At 7 p.m. sharp, multiple networks called South Carolina for Joe Biden, breathing a collective sigh of relief.

The results, MSNBC’s Rachel Maddow said, called the viability of Sen. Bernie Sanders’s campaign into question. “If anybody knows anything about winning the Democratic nomination and about what it takes for a Democratic nominee to win a general election, it is black voters,” Maddow said. “And if Sen. Sanders continues to underperform systematically with black voters, and if we see him get shellacked — not just beaten but shellacked tonight in South Carolina — because of his performance with black voters, that’s an existential question about that nomination.”

“I want every Democrat in the country to see what that looked like tonight: That is what winning looks like,” celebrated James Carville, an old-time political operative MSNBC brings on to panic its viewers. “That is the job of a political party. Not utopian fantasies, but winning elections.”

“The single most important demographic in the Democratic Party spoke up tonight,” said Carville on MSNBC, wearing a U.S. Marine Corps baseball cap. He said Sanders needs to answer for his lack of support in the state: “We get all enamored, and tonight we were reminded of what and who the Democratic Party is.”

“We cannot win unless we prove there’s excitement in the African American community,” said former Virginia Gov. Terry McAuliffe, an ex-head of the Democratic National Committee, on CNN, going on to endorse Biden officially on air.

Maddow’s, McAuliffe’s, and Carville’s point — which became a major theme of cable coverage for the night — is, in the abstract, undeniable: A Democratic presidential candidate who can’t win the black vote can’t win the nomination. But the cable analysis carried on as if the only available information on the preferences of black voters came from South Carolina. In fact, black voters nationally have regularly been surveyed and, recently, Sanders has taken the lead among the demographic — a fact that was, at best, only mentioned in passing.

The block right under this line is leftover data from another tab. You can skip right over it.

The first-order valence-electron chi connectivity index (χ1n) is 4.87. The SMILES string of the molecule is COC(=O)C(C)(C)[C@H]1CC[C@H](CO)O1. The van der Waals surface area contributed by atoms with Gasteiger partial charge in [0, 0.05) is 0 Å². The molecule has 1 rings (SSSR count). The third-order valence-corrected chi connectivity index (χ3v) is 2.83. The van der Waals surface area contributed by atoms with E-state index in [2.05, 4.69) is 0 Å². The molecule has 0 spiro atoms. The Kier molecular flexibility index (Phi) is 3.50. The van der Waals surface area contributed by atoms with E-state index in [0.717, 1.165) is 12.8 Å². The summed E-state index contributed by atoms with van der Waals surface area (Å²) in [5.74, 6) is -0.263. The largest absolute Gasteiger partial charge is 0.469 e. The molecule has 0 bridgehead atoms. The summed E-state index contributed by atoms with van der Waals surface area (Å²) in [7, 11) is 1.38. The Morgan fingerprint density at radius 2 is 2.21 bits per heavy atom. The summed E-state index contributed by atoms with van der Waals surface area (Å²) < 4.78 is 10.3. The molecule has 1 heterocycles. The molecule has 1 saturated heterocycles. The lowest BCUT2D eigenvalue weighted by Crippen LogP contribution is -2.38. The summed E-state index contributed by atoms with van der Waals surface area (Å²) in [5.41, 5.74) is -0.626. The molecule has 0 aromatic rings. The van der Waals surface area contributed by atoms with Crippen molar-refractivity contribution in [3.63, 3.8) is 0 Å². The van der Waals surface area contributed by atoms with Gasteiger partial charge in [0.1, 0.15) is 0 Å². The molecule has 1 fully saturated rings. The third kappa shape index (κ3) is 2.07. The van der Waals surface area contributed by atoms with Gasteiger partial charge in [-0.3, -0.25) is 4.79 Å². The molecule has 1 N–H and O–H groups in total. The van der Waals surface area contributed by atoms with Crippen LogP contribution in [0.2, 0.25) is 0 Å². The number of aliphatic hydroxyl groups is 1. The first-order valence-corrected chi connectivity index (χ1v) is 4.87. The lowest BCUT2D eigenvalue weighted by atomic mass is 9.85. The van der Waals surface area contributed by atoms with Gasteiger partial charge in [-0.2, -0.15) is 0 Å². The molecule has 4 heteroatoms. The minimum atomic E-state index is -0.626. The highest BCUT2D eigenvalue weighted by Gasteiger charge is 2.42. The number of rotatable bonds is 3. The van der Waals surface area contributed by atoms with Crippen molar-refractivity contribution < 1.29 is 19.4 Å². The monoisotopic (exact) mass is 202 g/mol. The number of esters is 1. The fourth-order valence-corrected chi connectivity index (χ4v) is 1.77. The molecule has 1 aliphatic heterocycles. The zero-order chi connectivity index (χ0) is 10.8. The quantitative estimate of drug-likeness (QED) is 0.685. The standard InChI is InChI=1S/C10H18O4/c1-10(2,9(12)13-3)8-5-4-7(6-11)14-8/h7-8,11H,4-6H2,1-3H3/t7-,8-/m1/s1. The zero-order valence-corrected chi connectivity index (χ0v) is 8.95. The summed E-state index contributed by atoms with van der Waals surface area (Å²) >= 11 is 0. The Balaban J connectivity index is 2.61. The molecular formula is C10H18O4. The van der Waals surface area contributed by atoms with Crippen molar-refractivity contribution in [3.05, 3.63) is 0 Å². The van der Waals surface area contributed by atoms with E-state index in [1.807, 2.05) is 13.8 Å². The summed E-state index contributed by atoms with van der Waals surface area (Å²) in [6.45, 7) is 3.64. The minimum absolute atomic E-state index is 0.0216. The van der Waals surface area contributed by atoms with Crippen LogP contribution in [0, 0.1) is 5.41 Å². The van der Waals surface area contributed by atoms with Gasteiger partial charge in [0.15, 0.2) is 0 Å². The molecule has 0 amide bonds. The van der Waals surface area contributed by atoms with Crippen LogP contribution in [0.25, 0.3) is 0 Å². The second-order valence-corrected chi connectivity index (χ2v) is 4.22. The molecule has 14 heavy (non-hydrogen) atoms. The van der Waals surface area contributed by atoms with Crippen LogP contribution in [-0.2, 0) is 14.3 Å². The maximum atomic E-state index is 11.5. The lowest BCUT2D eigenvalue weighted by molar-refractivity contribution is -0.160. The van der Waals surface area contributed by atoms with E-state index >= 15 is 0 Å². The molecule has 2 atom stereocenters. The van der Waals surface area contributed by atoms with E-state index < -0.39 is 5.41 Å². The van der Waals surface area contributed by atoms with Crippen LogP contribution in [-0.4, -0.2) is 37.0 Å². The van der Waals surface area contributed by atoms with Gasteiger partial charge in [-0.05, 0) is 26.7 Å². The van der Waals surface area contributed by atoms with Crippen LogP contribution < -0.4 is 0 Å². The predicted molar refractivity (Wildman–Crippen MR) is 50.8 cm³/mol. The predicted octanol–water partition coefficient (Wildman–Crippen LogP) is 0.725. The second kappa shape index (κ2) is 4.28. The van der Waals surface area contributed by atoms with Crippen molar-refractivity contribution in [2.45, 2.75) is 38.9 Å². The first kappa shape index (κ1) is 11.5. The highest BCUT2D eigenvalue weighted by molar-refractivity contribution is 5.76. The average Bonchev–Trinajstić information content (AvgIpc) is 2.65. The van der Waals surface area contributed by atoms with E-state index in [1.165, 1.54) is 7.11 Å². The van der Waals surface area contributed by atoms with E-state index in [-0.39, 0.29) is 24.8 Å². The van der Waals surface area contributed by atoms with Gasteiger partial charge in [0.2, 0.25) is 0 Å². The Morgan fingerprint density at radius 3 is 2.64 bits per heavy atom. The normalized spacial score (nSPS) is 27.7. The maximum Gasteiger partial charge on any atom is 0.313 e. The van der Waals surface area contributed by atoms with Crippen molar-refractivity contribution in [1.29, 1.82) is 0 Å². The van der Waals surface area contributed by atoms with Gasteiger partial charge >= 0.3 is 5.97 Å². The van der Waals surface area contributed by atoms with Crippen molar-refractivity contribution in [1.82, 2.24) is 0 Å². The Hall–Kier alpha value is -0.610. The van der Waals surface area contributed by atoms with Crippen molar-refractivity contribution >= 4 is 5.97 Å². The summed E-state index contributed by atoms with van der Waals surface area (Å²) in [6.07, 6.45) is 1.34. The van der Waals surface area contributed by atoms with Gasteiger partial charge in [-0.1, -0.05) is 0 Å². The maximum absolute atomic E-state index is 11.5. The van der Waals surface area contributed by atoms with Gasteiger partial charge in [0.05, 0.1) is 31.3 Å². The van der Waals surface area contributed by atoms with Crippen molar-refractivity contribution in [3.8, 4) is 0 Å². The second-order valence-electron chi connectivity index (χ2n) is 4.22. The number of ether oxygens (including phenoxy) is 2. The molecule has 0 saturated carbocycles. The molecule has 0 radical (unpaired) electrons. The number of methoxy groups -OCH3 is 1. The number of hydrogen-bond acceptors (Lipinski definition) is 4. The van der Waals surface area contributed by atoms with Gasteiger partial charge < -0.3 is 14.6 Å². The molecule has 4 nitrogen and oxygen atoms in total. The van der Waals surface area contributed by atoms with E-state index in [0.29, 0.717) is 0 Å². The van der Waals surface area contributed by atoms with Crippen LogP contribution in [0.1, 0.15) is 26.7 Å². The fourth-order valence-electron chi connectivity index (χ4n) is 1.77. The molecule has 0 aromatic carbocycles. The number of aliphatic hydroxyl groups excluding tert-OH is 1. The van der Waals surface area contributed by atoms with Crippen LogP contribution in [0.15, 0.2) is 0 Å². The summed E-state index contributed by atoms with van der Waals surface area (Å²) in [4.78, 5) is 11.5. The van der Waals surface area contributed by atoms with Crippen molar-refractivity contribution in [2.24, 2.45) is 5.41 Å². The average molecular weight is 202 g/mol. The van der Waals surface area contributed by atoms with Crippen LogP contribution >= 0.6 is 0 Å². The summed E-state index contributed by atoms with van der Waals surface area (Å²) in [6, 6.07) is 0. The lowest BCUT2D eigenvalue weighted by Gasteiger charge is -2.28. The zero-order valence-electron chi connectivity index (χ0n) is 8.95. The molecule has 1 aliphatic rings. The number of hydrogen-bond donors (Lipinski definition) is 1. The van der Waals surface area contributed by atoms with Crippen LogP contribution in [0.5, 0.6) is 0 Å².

MSNBC viewers would be left to conclude that the same minority-voter problem that hobbled Sanders’s 2016 campaign remains a major obstacle. It simply isn’t true.

Last week, the Reuters/Ipsos poll found Sanders besting Biden by 3 percentage points nationally among black voters — certainly a relevant data point when considering whether Sanders can win among black voters. An NBC News/Wall Street Journal poll found Biden up 2 percentage points among black voters, while the Hill/HarrisX poll had Sanders up by 9. A Morning Consult survey recently found Sanders beating Biden by 5 points among all black primary voters, and thumping him by a 3-1 margin among black voters under 45.

In other words, the national picture does not exactly portend a “shellacking” among black voters — important context that was kept from MSNBC viewers, who would be left to conclude that the same minority-voter problem that hobbled Sanders’s campaign in 2016 remains a major obstacle. It simply isn’t true.

A handful of commentators, including former Sen. Claire McCaskill, a vituperative opponent of Sanders, acknowledged that South Carolina’s results may not necessarily translate into victory for Biden nationwide. “Unfortunately,” said McCaskill on MSNBC, “there aren’t a lot of Jim Clyburns.” Clyburn, an iconic civil rights leader and the uncontested party leader in South Carolina, as well as the number three Democrat in the House, endorsed Biden last week, giving his campaign the kind of boost that can’t be replicated elsewhere.